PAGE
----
The outcome of the global index of workplace performance and flexibility report is a tool that measures and compares the data that you will find in the report. AHRI members can download the global index of workplace performance and flexibility tool.
This framework is an outcome of a project funded by the Australian Government through the Innovation Fund. The project was jointly conducted by AHRI and the Innovation Fund panel member, Disability Employment Australia (DEA).
A report on the DES Employer Liaison Capability Framework and Training Program. An innovation fund project of the Department of Education, employment and Workplace Relations.
An AHRI survey report on how respondents' organisations are thinking about the issue of mature age employment, what is happening in their workplaces.
This is AHRI's second study, in association with Deakin University, on the impact for the Fair Work Act in Australian workplaces. The findings provide a first-hand perspective on the operational impact of the Fair Work laws.
This report was released by The Boston Consulting Group - a global management consulting firm and the World Federation of People Management Association (WFPMA) - a global network of professionals in people management founded in 1976. AHRI is a member of the WFPMA.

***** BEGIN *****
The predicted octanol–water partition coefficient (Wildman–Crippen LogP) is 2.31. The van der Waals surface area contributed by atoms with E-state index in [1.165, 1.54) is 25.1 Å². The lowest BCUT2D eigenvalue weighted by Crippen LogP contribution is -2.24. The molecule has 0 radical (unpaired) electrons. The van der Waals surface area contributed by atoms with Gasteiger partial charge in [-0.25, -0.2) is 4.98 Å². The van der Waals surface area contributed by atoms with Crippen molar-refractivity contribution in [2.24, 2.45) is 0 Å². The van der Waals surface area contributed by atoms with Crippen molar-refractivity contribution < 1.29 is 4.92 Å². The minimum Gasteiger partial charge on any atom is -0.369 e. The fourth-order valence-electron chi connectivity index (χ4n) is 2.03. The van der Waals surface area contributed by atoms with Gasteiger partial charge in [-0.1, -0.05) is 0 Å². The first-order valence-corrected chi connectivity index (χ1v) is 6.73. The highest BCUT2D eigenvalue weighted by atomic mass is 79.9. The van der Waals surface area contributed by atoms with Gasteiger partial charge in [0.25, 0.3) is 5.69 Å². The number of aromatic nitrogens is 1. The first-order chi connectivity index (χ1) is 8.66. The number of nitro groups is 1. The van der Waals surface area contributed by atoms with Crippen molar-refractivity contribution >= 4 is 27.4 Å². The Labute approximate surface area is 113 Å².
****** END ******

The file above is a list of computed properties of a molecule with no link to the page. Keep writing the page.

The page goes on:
In July 2011, AHRI initiated a survey of its members with the general intention of providing a snapshot of quantitative and qualitative data from the ground on how the Federal Government's Disability Employment Services are travelling, with particular reference to informing the deliberations of the Minister's Disability Employment Services Reference Group.
Learning and development survey report based on the joined research from AHRI, the Australian Institute of Training and Development and Learning Seat.
An AHRI survey report on the state of gender equality in Australian workplaces. The results reveal nearly two-thirds of the sample reporting male majorities of between 70-100 per cent in management and leadership positions in their organisations, and three out of four reporting male majorities of 70-100 per cent on their boards.
This AHRI survey reports on the data from 993 HR and business respondents, and was conducted in association with Deakin University.
The answers to the AHRI survey that inform the findings of this report reveal how organisations are dealing with workplace flexibility in the early days of The Fair Work Act.